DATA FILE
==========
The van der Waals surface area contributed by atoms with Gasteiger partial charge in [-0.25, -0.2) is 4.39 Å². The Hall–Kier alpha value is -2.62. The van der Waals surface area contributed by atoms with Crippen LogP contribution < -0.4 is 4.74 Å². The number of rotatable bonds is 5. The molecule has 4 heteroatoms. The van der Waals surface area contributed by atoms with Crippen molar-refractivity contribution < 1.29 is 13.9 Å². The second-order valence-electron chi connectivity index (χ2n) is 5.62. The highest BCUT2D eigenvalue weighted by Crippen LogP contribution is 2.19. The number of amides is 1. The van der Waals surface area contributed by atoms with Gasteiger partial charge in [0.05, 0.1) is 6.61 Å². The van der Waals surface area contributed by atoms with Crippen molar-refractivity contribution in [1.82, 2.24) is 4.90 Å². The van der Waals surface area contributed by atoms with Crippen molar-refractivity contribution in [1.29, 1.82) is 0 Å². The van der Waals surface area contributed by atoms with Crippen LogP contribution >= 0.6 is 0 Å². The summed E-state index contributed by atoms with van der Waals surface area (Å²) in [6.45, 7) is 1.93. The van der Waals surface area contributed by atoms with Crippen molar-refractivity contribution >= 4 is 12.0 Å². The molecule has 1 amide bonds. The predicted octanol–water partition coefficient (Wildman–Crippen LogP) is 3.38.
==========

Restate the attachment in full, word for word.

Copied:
The van der Waals surface area contributed by atoms with Gasteiger partial charge in [-0.25, -0.2) is 4.39 Å². The Hall–Kier alpha value is -2.62. The van der Waals surface area contributed by atoms with Crippen LogP contribution < -0.4 is 4.74 Å². The number of rotatable bonds is 5. The molecule has 4 heteroatoms. The van der Waals surface area contributed by atoms with Crippen molar-refractivity contribution < 1.29 is 13.9 Å². The second-order valence-electron chi connectivity index (χ2n) is 5.62. The highest BCUT2D eigenvalue weighted by Crippen LogP contribution is 2.19. The number of amides is 1. The van der Waals surface area contributed by atoms with Gasteiger partial charge in [0.05, 0.1) is 6.61 Å². The van der Waals surface area contributed by atoms with Crippen molar-refractivity contribution in [1.82, 2.24) is 4.90 Å². The van der Waals surface area contributed by atoms with Crippen molar-refractivity contribution in [1.29, 1.82) is 0 Å². The van der Waals surface area contributed by atoms with Crippen LogP contribution >= 0.6 is 0 Å². The summed E-state index contributed by atoms with van der Waals surface area (Å²) in [6.45, 7) is 1.93. The van der Waals surface area contributed by atoms with Crippen molar-refractivity contribution >= 4 is 12.0 Å². The molecule has 1 amide bonds. The predicted octanol–water partition coefficient (Wildman–Crippen LogP) is 3.38.